VDOE recognizes RCHS breakfast program

Rappahannock County High School was presented the 2024 Virginia School Breakfast Award by the Virginia Department of Education on Thursday.

RCHS was selected for their reintroduction of Second Chance Breakfast, an opportunity for students who missed before school breakfast to take a brief break after their first period for breakfast.

This saw an increase of 50-60% student participation while combating absenteeism and tardiness.

The cafeteria staff was also recognized for their efforts to reduce sodium and sugar content of breakfasts by offering fresh options that incorporate local produce with inventive menu items like a fruit breakfast pizza, parfaits, and smoothies.

Rappahannock County Elementary School received the same award in 2022.

A VDOE survey found that principals of schools offering similar breakfast options report 66% fewer occurrences of student hunger, 21% fewer absences, and a 9% increase in math and reading scores.

To learn more about school breakfast programs, click here.

For more news from across the Shenandoah Valley, click here.

PCPS announces new assistant principal at Shenandoah Elementary

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Page County Public Schools announced that Ms. Jennifer Weikle will serve as the next assistant principal at Shenandoah Elementary.

Jennifer began her teaching career at Shenandoah and most recently at Luray Elementary.

She served as Luray’s interim assistant principal in 2022 and on several Standards of Learning Committees for the Virginia Department of Education.

She brings with her over 27 years of experience and believes every child deserves a safe, supportive, and caring environment to learn and grow.

In addition to her classroom experience, she holds degrees and certifications from Bluefield College, Eastern Mennonite University, and James Madison University.

In the announcement, Jennifer said, “I am incredibly honored to take on the role of assistant principal at Shenandoah Elementary School. I am blessed to come full circle in my educational career as I return to Shenandoah Elementary School. As a tenured educator for Page County Public School, I have had many opportunities that have allowed me the opportunity to grow my wings as an educator and an instructional leader.”

To view PCPS announcement, click here.

For more news from across the Shenandoah Valley, click here.

Executive Order issued in response to Loudoun County overdoses

Governor Glenn Youngkin issued an Executive Order in response to the nine student overdoses of fentanyl at Park View High School in Loudoun County over the last month.

In the last year, 19 juveniles in Loudoun County have suffered an opioid overdose.

The order directs the Virginia Department of Education to guide school districts to ensure all parents are notified of school-connected overdoses within 24 hours, enhance student education about drug abuse, and work closely with law enforcement to prevent overdoses.

According to the release from Governor Youngkin, the Loudoun County Public School division waited more than twenty days to notify parents of the overdose incidents.

The Governor’s office previously introduced the One Pill Can Kill campaign and the Right Help Right Now initiative to attempt to reverse the trend of increasing overdoses by Virginians.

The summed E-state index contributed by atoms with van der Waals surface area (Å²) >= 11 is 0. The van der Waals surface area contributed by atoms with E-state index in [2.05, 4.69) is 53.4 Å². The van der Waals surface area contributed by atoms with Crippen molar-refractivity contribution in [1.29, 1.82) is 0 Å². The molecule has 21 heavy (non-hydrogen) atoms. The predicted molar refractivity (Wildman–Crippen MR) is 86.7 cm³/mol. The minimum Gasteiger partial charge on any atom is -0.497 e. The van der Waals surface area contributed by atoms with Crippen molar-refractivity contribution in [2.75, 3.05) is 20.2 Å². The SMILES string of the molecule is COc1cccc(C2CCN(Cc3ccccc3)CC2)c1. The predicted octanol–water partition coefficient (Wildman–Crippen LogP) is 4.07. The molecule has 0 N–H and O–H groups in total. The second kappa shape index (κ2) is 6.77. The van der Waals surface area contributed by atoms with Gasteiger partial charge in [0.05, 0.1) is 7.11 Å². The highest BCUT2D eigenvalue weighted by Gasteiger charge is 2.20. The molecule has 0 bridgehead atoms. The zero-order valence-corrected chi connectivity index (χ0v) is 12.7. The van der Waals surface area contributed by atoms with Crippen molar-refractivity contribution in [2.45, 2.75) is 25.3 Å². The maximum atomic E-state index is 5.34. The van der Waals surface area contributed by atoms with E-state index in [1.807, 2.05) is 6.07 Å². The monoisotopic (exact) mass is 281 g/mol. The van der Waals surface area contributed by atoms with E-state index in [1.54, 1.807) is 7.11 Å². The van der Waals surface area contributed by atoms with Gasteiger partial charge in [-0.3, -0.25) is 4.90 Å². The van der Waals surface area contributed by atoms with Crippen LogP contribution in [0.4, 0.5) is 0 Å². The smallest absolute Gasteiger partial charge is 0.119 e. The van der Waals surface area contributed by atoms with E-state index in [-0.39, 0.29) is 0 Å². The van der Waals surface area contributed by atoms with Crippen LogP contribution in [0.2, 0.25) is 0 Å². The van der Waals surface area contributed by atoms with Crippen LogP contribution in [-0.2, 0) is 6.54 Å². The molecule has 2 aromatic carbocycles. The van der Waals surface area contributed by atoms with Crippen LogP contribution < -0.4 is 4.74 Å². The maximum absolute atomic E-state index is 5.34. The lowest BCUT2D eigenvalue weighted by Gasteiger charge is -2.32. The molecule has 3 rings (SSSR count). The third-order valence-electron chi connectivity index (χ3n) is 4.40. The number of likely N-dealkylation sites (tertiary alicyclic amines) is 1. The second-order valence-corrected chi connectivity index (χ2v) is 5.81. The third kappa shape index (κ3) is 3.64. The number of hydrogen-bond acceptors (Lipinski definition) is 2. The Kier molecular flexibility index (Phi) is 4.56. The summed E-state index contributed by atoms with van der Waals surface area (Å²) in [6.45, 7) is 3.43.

To view the Governor’s release or the full Executive Order, click here.

For more news from across the Shenandoah Valley, click here.

Gov. Yougkin releases funds for learning recovery grants

Governor Glenn Youngkin announced that soon $30 million will be released for learning recovery grants for parents and students.

The governor noted the COVID-19 pandemic caused the loss of in-person instruction and in-school support services.

The funds will be used for qualifying education services to address the impact of the pandemic.

The resources for parents will ensure that many children in Virginia have access to tutoring, summer enrichment programs and other specialized services.

Those services will help students reach their full potential and combat the severe learning losses.

Some students could receive up to $3,000 while other students will receive $1,500 K-12 learning recovery grant funds if they and their families meet certain qualifications.

A new platform is available here to give parents and teachers additional information that sheds greater light on individual student learning loss and growth.

Additional information is found at the Virginia Department of Education.

For more news from across the Shenandoah Valley, click here.

FCPS outpaces Virginia in on time graduation rate

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Frederick County Public Schools (FCPS) announced that their on time graduation rate has exceeded the state’s average.

This is the 10th consecutive year FCPS’ on time graduation rate has exceeded the state’s average on time graduation rate.

The Virginia Department of Education confirms that FCPS’ on time graduate rate for the class of 2022 was 94.6 percent.

Virginia’s on time graduation rate average is 92.1 percent.

This is the fourth consecutive year the FCPS’ rate has climbed.

Since 2011 high schools have had to meet an annual benchmark for graduation to earn state accreditation and Frederick County has gone from 85 percent to nearly 95 percent.

Interim School Superintendent John Lamanna says the community should take great pride in the Frederick County School systems’ graduation rate especially given the challenges of the past few years.

Lamanna points out that the rate is a testament to the perseverance of students, families, staff and administrators.

FCPS offers an online survey for residents to add their thoughts on what they believe to be the qualifications that are necessary for the next School Superintendent here.

For more news from across the Shenandoah Valley, click here.